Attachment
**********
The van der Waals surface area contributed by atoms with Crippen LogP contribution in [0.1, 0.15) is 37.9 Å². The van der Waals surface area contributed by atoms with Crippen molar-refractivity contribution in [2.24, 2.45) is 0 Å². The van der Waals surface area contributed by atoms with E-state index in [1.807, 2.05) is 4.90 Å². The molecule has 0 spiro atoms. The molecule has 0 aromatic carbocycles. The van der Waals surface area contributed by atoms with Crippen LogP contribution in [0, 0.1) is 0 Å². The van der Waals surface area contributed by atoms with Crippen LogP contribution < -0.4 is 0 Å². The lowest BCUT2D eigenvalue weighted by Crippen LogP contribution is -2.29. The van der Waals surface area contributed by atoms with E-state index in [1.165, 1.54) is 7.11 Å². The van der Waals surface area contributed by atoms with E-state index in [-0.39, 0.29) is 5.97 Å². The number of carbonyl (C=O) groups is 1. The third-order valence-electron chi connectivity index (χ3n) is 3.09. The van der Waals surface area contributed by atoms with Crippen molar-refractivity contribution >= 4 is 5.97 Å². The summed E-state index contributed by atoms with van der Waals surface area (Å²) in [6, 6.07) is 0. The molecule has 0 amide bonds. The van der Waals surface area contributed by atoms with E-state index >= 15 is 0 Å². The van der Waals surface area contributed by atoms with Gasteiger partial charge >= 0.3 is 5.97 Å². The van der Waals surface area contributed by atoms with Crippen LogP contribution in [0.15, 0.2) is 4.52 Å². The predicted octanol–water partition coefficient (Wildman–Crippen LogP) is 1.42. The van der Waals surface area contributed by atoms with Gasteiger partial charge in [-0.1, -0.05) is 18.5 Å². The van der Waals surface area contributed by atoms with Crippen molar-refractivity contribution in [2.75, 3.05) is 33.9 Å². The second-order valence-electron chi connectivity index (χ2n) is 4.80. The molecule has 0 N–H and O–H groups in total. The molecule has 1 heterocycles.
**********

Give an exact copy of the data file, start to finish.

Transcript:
The van der Waals surface area contributed by atoms with Crippen LogP contribution in [0.1, 0.15) is 37.9 Å². The van der Waals surface area contributed by atoms with Crippen molar-refractivity contribution in [2.24, 2.45) is 0 Å². The van der Waals surface area contributed by atoms with E-state index in [1.807, 2.05) is 4.90 Å². The molecule has 0 spiro atoms. The molecule has 0 aromatic carbocycles. The van der Waals surface area contributed by atoms with Crippen LogP contribution in [0, 0.1) is 0 Å². The van der Waals surface area contributed by atoms with Crippen LogP contribution < -0.4 is 0 Å². The lowest BCUT2D eigenvalue weighted by Crippen LogP contribution is -2.29. The van der Waals surface area contributed by atoms with E-state index in [1.165, 1.54) is 7.11 Å². The van der Waals surface area contributed by atoms with E-state index in [-0.39, 0.29) is 5.97 Å². The number of carbonyl (C=O) groups is 1. The third-order valence-electron chi connectivity index (χ3n) is 3.09. The van der Waals surface area contributed by atoms with Crippen molar-refractivity contribution >= 4 is 5.97 Å². The summed E-state index contributed by atoms with van der Waals surface area (Å²) in [6, 6.07) is 0. The molecule has 0 amide bonds. The van der Waals surface area contributed by atoms with E-state index >= 15 is 0 Å². The van der Waals surface area contributed by atoms with Gasteiger partial charge >= 0.3 is 5.97 Å². The van der Waals surface area contributed by atoms with Crippen LogP contribution in [0.15, 0.2) is 4.52 Å². The predicted octanol–water partition coefficient (Wildman–Crippen LogP) is 1.42. The van der Waals surface area contributed by atoms with Gasteiger partial charge in [-0.1, -0.05) is 18.5 Å². The van der Waals surface area contributed by atoms with Crippen molar-refractivity contribution in [2.75, 3.05) is 33.9 Å². The second-order valence-electron chi connectivity index (χ2n) is 4.80. The molecule has 0 N–H and O–H groups in total. The molecule has 1 heterocycles.